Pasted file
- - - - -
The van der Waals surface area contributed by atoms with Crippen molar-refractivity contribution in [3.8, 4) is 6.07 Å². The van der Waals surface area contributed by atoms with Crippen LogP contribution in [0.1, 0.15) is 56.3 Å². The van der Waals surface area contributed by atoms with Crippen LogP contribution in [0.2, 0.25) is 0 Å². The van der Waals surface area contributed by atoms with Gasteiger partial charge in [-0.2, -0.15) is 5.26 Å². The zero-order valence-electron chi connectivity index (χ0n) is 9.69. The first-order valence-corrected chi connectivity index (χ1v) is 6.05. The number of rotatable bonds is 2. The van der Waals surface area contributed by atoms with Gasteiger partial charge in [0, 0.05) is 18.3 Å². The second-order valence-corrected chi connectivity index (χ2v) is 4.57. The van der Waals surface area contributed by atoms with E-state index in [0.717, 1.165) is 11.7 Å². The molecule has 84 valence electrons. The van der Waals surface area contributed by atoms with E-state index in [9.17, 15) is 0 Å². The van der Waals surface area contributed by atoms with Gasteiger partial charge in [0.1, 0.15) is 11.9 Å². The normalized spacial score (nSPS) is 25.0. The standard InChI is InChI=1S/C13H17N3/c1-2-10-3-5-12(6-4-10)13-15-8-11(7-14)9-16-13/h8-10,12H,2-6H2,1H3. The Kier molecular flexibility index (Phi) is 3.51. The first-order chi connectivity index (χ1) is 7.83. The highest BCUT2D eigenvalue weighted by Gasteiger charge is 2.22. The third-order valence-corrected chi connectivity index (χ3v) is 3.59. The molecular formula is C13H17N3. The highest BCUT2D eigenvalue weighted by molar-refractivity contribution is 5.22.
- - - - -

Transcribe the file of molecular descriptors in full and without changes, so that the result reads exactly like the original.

The van der Waals surface area contributed by atoms with Crippen molar-refractivity contribution in [3.8, 4) is 6.07 Å². The van der Waals surface area contributed by atoms with Crippen LogP contribution in [0.1, 0.15) is 56.3 Å². The van der Waals surface area contributed by atoms with Crippen LogP contribution in [0.2, 0.25) is 0 Å². The van der Waals surface area contributed by atoms with Gasteiger partial charge in [-0.2, -0.15) is 5.26 Å². The zero-order valence-electron chi connectivity index (χ0n) is 9.69. The first-order valence-corrected chi connectivity index (χ1v) is 6.05. The number of rotatable bonds is 2. The van der Waals surface area contributed by atoms with Gasteiger partial charge in [0, 0.05) is 18.3 Å². The second-order valence-corrected chi connectivity index (χ2v) is 4.57. The van der Waals surface area contributed by atoms with E-state index in [0.717, 1.165) is 11.7 Å². The molecule has 84 valence electrons. The van der Waals surface area contributed by atoms with E-state index in [9.17, 15) is 0 Å². The van der Waals surface area contributed by atoms with Gasteiger partial charge in [0.1, 0.15) is 11.9 Å². The normalized spacial score (nSPS) is 25.0. The standard InChI is InChI=1S/C13H17N3/c1-2-10-3-5-12(6-4-10)13-15-8-11(7-14)9-16-13/h8-10,12H,2-6H2,1H3. The Kier molecular flexibility index (Phi) is 3.51. The first-order chi connectivity index (χ1) is 7.83. The highest BCUT2D eigenvalue weighted by Gasteiger charge is 2.22. The third-order valence-corrected chi connectivity index (χ3v) is 3.59. The molecular formula is C13H17N3. The highest BCUT2D eigenvalue weighted by molar-refractivity contribution is 5.22.